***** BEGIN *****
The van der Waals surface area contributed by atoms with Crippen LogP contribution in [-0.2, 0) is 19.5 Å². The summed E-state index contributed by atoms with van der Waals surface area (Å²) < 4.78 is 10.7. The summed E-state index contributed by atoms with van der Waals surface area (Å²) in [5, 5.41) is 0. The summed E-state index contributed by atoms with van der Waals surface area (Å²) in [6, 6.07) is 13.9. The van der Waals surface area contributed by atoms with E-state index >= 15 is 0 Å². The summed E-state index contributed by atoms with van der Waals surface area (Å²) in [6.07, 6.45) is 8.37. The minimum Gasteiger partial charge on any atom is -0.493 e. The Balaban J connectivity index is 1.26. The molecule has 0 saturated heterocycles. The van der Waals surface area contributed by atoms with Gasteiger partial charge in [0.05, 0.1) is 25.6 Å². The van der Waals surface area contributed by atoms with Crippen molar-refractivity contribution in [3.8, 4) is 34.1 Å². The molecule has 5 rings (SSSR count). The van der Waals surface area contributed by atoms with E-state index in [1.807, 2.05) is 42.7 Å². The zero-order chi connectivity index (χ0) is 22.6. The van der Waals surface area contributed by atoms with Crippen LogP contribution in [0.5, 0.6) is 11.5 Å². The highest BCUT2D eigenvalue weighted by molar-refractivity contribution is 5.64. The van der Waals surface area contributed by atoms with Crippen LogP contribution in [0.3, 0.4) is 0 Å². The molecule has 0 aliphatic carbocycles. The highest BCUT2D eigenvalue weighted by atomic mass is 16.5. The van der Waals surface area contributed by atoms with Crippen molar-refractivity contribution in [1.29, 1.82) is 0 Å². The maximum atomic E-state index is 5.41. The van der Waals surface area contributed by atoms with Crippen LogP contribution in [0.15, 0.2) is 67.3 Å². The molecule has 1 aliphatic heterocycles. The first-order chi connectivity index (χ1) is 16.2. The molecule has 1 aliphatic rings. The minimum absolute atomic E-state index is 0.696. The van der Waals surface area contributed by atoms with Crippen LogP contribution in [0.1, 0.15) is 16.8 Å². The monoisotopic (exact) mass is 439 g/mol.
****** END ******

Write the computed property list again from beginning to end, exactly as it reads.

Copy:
The van der Waals surface area contributed by atoms with Crippen LogP contribution in [-0.2, 0) is 19.5 Å². The summed E-state index contributed by atoms with van der Waals surface area (Å²) < 4.78 is 10.7. The summed E-state index contributed by atoms with van der Waals surface area (Å²) in [5, 5.41) is 0. The summed E-state index contributed by atoms with van der Waals surface area (Å²) in [6, 6.07) is 13.9. The van der Waals surface area contributed by atoms with E-state index >= 15 is 0 Å². The summed E-state index contributed by atoms with van der Waals surface area (Å²) in [6.07, 6.45) is 8.37. The minimum Gasteiger partial charge on any atom is -0.493 e. The Balaban J connectivity index is 1.26. The molecule has 0 saturated heterocycles. The van der Waals surface area contributed by atoms with Gasteiger partial charge in [0.05, 0.1) is 25.6 Å². The van der Waals surface area contributed by atoms with Crippen molar-refractivity contribution in [3.8, 4) is 34.1 Å². The molecule has 5 rings (SSSR count). The van der Waals surface area contributed by atoms with E-state index in [1.807, 2.05) is 42.7 Å². The zero-order chi connectivity index (χ0) is 22.6. The van der Waals surface area contributed by atoms with Crippen LogP contribution in [0.5, 0.6) is 11.5 Å². The highest BCUT2D eigenvalue weighted by molar-refractivity contribution is 5.64. The van der Waals surface area contributed by atoms with Crippen LogP contribution in [0.3, 0.4) is 0 Å². The molecule has 0 aliphatic carbocycles. The highest BCUT2D eigenvalue weighted by atomic mass is 16.5. The van der Waals surface area contributed by atoms with Crippen molar-refractivity contribution in [1.29, 1.82) is 0 Å². The maximum atomic E-state index is 5.41. The van der Waals surface area contributed by atoms with Crippen LogP contribution in [0.15, 0.2) is 67.3 Å². The molecule has 1 aliphatic heterocycles. The first-order chi connectivity index (χ1) is 16.2. The molecule has 1 aliphatic rings. The minimum absolute atomic E-state index is 0.696. The van der Waals surface area contributed by atoms with Crippen LogP contribution in [0.1, 0.15) is 16.8 Å². The monoisotopic (exact) mass is 439 g/mol.